The European Union which is bullying countries regarding immigration, health care and the environment, clearly understands the use of force, thus confirming what Bukovsky emphasizes, “[p]eople attain absolute equality only in the graveyard, and if you want to turn your country into a gigantic graveyard, go ahead, join the socialists. But man is so constituted that others’ experiences and explanations don’t convince him, he has to try things out himself. We Russians now watch events unfolding in Cambodia and Vietnam with increasing horror, and listen sadly to all the chatter about Eurocommunism and socialism with a human face. Why is it that nobody speaks of fascism with a human face?”

Yes, this is specifically about government-run healthcare, but it extends to all sorts of things. Nothing outside the state leads to dehumanization.

Another recent piece quoting Bukovsky: The Writers who Defied Soviet Censors:

The complete process was summarised pithily by dissident Vladimir Bukovsky: “Samizdat: I write it myself, edit it myself, censor it myself, publish it myself, distribute it myself, and spend jail time for it myself”. This popular definition makes samizdat sound like a solitary act, but the danger arose when each individual created a copy for others. If intercepted, these documents could often be traced by the authorities, as most personal typewriters had to be registered with the state. Back-up copies were occasionally made on microfilm, which was smuggled out for publication before being smuggled back in.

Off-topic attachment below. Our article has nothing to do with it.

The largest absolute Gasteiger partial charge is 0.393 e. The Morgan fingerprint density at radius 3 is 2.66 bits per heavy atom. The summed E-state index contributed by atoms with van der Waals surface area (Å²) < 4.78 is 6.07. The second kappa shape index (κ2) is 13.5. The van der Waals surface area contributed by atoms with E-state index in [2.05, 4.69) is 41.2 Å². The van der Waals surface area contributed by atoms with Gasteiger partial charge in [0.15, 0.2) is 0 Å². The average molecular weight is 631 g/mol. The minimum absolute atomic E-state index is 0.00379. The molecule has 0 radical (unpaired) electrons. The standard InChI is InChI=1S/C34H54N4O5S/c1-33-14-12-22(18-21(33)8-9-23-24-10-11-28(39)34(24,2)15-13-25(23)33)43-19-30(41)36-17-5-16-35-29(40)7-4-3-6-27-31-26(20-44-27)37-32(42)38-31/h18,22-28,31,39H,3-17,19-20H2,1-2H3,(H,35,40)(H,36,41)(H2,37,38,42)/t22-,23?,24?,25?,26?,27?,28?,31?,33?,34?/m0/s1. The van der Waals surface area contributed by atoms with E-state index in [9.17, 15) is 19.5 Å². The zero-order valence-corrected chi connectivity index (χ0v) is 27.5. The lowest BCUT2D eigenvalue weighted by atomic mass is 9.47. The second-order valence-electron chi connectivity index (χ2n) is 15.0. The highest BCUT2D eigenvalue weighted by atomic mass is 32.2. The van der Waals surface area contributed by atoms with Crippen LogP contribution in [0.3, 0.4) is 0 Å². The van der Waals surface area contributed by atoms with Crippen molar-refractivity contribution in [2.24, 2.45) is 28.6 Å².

A lot of this history has been forgotten in the West once the Soviet Union officially dissolved, but Putin et. al. are trying to bring all that Soviet glory back. People like Bukovsky (who is explicitly anti-Putin) and Dmitriev have exposed the Soviet ugliness, and that is extremely inconvenient for the “rehabilitation” of Stalin and the Soviet Revolution of a century ago.

Bukovsky Center facebook group



And howdy to whoever is linking to me from facebook & LinkedIn. Some of y’all are reaaaally interested in Multiemployer Pensions, I see.

Also, who was looking at CIA sites, especially this page for kids, before coming here? That’s a bit odd.